The ongoing battle over Elon Musk's political polarization meme

As Allahpundit pointed out yesterday, Elon Musk posted this meme to make a point about where he stands politically.


What he’s saying is that he didn’t move to the right, the left moved so far left that his position now appears right-of-center. Musk confirmed that was his point in another tweet.

And later he tweeted this, objecting to both the far left and the far right.

Nevertheless, the initial meme has launched a pitched battle about whether there’s any truth to the idea that the left has moved to the far left. And it turns out it’s not such a simple question to answer. The pushback on the left came in the form of a tweet thread featuring several different graphs designed to show the opposite, i.e. that the right have moved father to the extreme than the left.


I won’t have time to go over all of these but, contrary to what Morris claims, it’s not that simple. For instance, the first graph he posted comes from PEW and is a visualization of something called DW-Nominate date over time.

This does show the right moving more to the right than the left moved to the left but it’s important to understand what this means. DW-Nominate scores voting patterns in a range from -1 to 1.  They show the likelihood of individuals voting in lockstep with the party, not what those votes are about. In other words, someone who is quite far left can appear more centrist on this scale because they are more willing to buck the party. For instance, DW-Nominate scores AOC as a centrist.

Here’s the score which is hidden unless you expand the image above:

Suffice it to say that DW-Nominate doesn’t really capture the ideological movement of the party (right or left). Yesterday, Philip Bump looked at this and, to his credit, admitted there are problems with using DW-Nominate scores to measure something like this. Instead he offers another metric:

There are a lot of valid criticisms of DW-NOMINATE in general that we could examine, but it’s not a great measure of what Musk is talking about anyway. Instead, let’s consider how Americans actually identify their own politics. Luckily, we have a metric for that: evaluations of ideology as measured in the biennial General Social Survey (GSS). The survey asks people to score their identity on a scale from one (extremely liberal) to seven (extremely conservative). In the middle is four, moderate.

Here’s how members of each party (including those who identify themselves as “strong” partisans) have rated their ideology on average since 2002.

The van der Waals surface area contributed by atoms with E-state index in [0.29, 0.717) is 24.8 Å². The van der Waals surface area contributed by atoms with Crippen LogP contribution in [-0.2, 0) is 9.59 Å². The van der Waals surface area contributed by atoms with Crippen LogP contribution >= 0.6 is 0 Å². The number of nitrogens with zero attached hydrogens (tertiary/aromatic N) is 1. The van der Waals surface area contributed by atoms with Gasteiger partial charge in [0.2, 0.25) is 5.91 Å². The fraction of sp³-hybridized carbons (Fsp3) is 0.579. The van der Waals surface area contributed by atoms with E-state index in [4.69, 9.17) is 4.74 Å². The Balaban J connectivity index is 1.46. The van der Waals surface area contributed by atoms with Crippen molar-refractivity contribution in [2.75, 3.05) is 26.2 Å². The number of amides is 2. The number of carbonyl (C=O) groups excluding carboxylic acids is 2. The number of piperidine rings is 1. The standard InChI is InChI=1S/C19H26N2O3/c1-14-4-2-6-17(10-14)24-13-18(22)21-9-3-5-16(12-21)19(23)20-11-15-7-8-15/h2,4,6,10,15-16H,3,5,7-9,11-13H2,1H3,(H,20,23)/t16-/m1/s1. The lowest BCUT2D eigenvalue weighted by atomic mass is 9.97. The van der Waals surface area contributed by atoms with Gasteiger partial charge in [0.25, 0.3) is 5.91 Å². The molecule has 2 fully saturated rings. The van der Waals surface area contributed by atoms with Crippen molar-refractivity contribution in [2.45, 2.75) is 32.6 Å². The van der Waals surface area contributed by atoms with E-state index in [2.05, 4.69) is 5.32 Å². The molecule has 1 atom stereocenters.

What you’ll notice is that Democrats and strong Democrats have, in fact, gotten more liberal — but that Republicans and strong Republicans were far more polarized in the first place.


At the end he comes up with what he says is a more accurate version of Musk’s meme:

There’s are several problems with this, the most obvious of which is that Bump has replaced an individual (labeled “me” in Musk’s meme) with a moving average labeled “overall.” But the whole point of Musk’s meme was that an individual who didn’t move at all was now being cast in a different light. And in fact, Bump’s version of the meme shows the same thing. If you add a stick figure for “me” that is initially just left of “overall” that same figure is just right of “overall” at the bottom:


Let’s look at another example used to “debunk” Musk’s meme. This is the Global Parties Survey which was a survey of populist rhetoric. Hard to see but the point here is that the US GOP is that dot on the right while the Democratic Party is the one on the left. The point is that on a global scale the GOP is more conservative than conservative parties in a lot of countries.

The NY Times looked at a similar chart put together by a group called the Manifesto Project back in 2019. Again, it showed the GOP was further right that most right-wing parties worldwide and placed the Democrats just left of the median. However, when looked at over time the story noted US Democrats were moving left:

The Democrats fall closer to mainstream left and center-left parties in other countries, like the Social Democratic Party in Germany and Britain’s Labour Party, according to their manifestos’ scores.

And the United States’ political center of gravity is to the right of other countries’, partly because of the lack of a serious left-wing party. Between 2000 and 2012, the Democratic manifestos were to the right of the median party platform. The party has moved left but is still much closer to the center than the Republicans.